India’s agricultural focus must shift to environmentally sustainable crops
Depleting water tables due to excessive use of ground water is a major concern vis-à-vis the sustainability of farming in India.analysis Updated: Feb 15, 2018 12:23 IST
“India’s agri-exports potential is as high as $100 billion against current exports of $ 30 billion”, said finance minister Arun Jaitley in this year’s budget speech. He also said that the government will further liberalise agricultural exports to achieve this potential. Most people will welcome such statements.
Exports can be a big opportunity to enhance farm incomes in India. India’s agricultural trade regime is often accused of having a pro-consumer bias. When prices increase, export restrictions and lower import duties are used to control inflation. Domestic consumers gain but the farmer loses out on gaining from these cyclical movements. There is no bailout for the farmer when prices crash in domestic markets.
There are good reasons why a liberalised export push in agriculture might not be an unambiguous good. These are related with issues of long-term sustainability in agriculture and domestic food security concerns.
What is the biggest component of India’s agricultural exports? Spices, tea, cotton etc.all come to mind. The correct answer, however, is rice. Between 2006-07 and 2016-17, rice alone accounted for around 17% of the total value of India’s agricultural exports. More than half of our rice exports are of the basmati variety. Many farmers and exporters must have gained from the sharp rise in India’s rice exports.
These exports, however, entail a huge cost for the environment. Rice production uses a lot of water. In a 2016 Mint article, I used data from the Water Footprint Network – a global network on water related issues – to estimate that 10 trillion litres of water went into the production of India’s basmati exports in 2014-15. The story also pointed out that India was among the largest virtual exporters of water via agricultural exports.
Depleting water tables due to excessive use of ground water is a major concern vis-à-vis the sustainability of farming in India. Exporting more and more basmati rice without thinking of its environmental repercussions is not going to help matters. It would only hasten the destruction of agricultural ecosystems.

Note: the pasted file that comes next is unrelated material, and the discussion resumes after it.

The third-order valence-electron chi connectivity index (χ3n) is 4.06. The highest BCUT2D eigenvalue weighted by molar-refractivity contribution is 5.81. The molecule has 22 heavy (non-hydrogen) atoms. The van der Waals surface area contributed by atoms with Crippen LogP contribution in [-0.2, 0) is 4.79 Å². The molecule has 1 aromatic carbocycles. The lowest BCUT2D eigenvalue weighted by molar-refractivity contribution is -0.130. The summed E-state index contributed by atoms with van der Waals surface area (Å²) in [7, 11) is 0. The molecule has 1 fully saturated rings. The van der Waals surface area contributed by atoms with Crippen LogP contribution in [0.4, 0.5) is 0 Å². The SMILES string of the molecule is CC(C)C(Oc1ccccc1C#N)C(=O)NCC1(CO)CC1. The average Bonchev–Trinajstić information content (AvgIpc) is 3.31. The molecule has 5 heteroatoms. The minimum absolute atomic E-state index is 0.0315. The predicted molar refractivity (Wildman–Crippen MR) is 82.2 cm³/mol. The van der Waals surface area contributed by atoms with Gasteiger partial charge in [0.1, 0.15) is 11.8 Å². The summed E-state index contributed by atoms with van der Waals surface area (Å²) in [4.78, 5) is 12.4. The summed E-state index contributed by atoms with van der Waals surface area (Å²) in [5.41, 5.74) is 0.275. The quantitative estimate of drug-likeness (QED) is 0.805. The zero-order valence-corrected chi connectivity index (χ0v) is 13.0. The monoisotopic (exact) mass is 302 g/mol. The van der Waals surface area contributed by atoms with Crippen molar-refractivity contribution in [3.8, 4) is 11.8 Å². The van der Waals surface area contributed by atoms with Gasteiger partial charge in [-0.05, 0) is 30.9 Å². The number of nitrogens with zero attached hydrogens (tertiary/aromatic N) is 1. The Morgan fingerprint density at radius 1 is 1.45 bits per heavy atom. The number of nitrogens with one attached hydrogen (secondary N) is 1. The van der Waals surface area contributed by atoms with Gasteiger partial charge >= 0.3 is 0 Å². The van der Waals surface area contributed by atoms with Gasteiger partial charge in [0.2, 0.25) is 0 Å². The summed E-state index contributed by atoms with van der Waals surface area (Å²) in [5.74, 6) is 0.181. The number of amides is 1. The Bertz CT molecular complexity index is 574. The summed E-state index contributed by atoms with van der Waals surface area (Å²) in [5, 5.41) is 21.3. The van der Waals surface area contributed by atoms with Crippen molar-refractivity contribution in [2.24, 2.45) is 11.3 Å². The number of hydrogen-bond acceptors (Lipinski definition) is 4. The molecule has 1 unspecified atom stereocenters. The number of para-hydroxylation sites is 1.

Agricultural production in India needs to change drastically if we want to prevent irreparable damage to our environment. A policy which only looks to maximise exports would not take us very far in achieving this. We need to come up with incentives which reward our farmers for shifting to producing environment-friendly crops, even if they do not get us more in export earnings.
An environment-friendly readjusting of India’s agricultural production need not necessarily be contradictory with farm incomes. India imports a large amount of pulses currently. The latest available data for past three years (2014-15 to 2016-17) shows that the value of India’s pulse imports is more than half of total rice exports from India. Why can’t we encourage farmers to switch to pulse cultivation from rice? Unlike rice, pulse cultivation can improve soil health, as pulses help in increasing nitrogen content, which is a crucial soil nutrient.
India’s agricultural production basket is extremely diverse. Given this fact, the pursuit of self-sufficiency in agriculture is not necessarily a bad thing. Not only would this save us valuable foreign exchange, it can also protect our farmers from the price volatility in international markets. Such an approach can also help us safeguard our food security interests.
The complete liberalisation of agricultural trade can make our domestic food production vulnerable to cheaper imports from highly subsidised production in developed countries. India’s policy makers are aware of this threat, which is why they are insisting for a permanent solution on the issue of public stockholding and special safeguard mechanisms in the World Trade Organisation.
There can be no disagreement about the fact that agricultural incomes have to be increased in India. The challenge would remain even if a significant part of agricultural workers move out of farming. What many people do not realise is the fact that leaving everything to the markets can be counter-productive in agriculture. Current farming decisions and practices are crucial for future sustainability. Markets, especially in foreign trade, are not the best way to send the right signals to adhere to these concerns. A smart country would encourage its farmers to cultivate environmental-friendly crops and import the environmentally-damaging ones. The farmer cannot be expected to act with foresight in such matters. This increases the role of futuristic policy making even more.